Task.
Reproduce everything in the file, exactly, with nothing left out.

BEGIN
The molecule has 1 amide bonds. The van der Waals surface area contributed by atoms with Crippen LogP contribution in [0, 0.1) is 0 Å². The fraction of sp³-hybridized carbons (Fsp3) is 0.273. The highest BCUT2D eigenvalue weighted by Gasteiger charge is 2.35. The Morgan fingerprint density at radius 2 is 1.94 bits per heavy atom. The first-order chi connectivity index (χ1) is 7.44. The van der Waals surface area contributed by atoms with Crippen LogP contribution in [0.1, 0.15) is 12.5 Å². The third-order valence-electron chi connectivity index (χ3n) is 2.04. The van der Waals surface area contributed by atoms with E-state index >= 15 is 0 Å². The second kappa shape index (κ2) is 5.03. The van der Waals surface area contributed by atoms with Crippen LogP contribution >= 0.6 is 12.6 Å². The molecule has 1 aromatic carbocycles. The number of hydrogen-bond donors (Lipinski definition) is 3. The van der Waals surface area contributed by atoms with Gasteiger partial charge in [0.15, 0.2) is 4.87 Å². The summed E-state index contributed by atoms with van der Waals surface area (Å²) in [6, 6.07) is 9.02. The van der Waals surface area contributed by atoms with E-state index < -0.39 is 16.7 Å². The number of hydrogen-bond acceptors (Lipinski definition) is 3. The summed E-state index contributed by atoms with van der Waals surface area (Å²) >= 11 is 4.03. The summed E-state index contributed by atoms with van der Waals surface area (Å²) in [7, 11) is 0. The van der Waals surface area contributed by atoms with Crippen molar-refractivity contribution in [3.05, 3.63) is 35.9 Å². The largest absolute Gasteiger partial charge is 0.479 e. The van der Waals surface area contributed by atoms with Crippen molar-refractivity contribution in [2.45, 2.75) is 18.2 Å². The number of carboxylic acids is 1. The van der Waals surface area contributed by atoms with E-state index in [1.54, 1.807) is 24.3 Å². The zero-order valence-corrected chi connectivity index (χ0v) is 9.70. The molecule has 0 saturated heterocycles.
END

The molecule has 1 amide bonds. The van der Waals surface area contributed by atoms with Crippen LogP contribution in [0, 0.1) is 0 Å². The fraction of sp³-hybridized carbons (Fsp3) is 0.273. The highest BCUT2D eigenvalue weighted by Gasteiger charge is 2.35. The Morgan fingerprint density at radius 2 is 1.94 bits per heavy atom. The first-order chi connectivity index (χ1) is 7.44. The van der Waals surface area contributed by atoms with Crippen LogP contribution in [0.1, 0.15) is 12.5 Å². The third-order valence-electron chi connectivity index (χ3n) is 2.04. The van der Waals surface area contributed by atoms with E-state index >= 15 is 0 Å². The second kappa shape index (κ2) is 5.03. The van der Waals surface area contributed by atoms with Crippen LogP contribution >= 0.6 is 12.6 Å². The molecule has 1 aromatic carbocycles. The number of hydrogen-bond donors (Lipinski definition) is 3. The van der Waals surface area contributed by atoms with Gasteiger partial charge in [0.15, 0.2) is 4.87 Å². The summed E-state index contributed by atoms with van der Waals surface area (Å²) in [6, 6.07) is 9.02. The van der Waals surface area contributed by atoms with E-state index < -0.39 is 16.7 Å². The number of hydrogen-bond acceptors (Lipinski definition) is 3. The summed E-state index contributed by atoms with van der Waals surface area (Å²) >= 11 is 4.03. The summed E-state index contributed by atoms with van der Waals surface area (Å²) in [7, 11) is 0. The van der Waals surface area contributed by atoms with Crippen molar-refractivity contribution in [3.05, 3.63) is 35.9 Å². The largest absolute Gasteiger partial charge is 0.479 e. The van der Waals surface area contributed by atoms with Crippen molar-refractivity contribution in [2.45, 2.75) is 18.2 Å². The number of carboxylic acids is 1. The van der Waals surface area contributed by atoms with E-state index in [1.54, 1.807) is 24.3 Å². The zero-order valence-corrected chi connectivity index (χ0v) is 9.70. The molecule has 0 saturated heterocycles.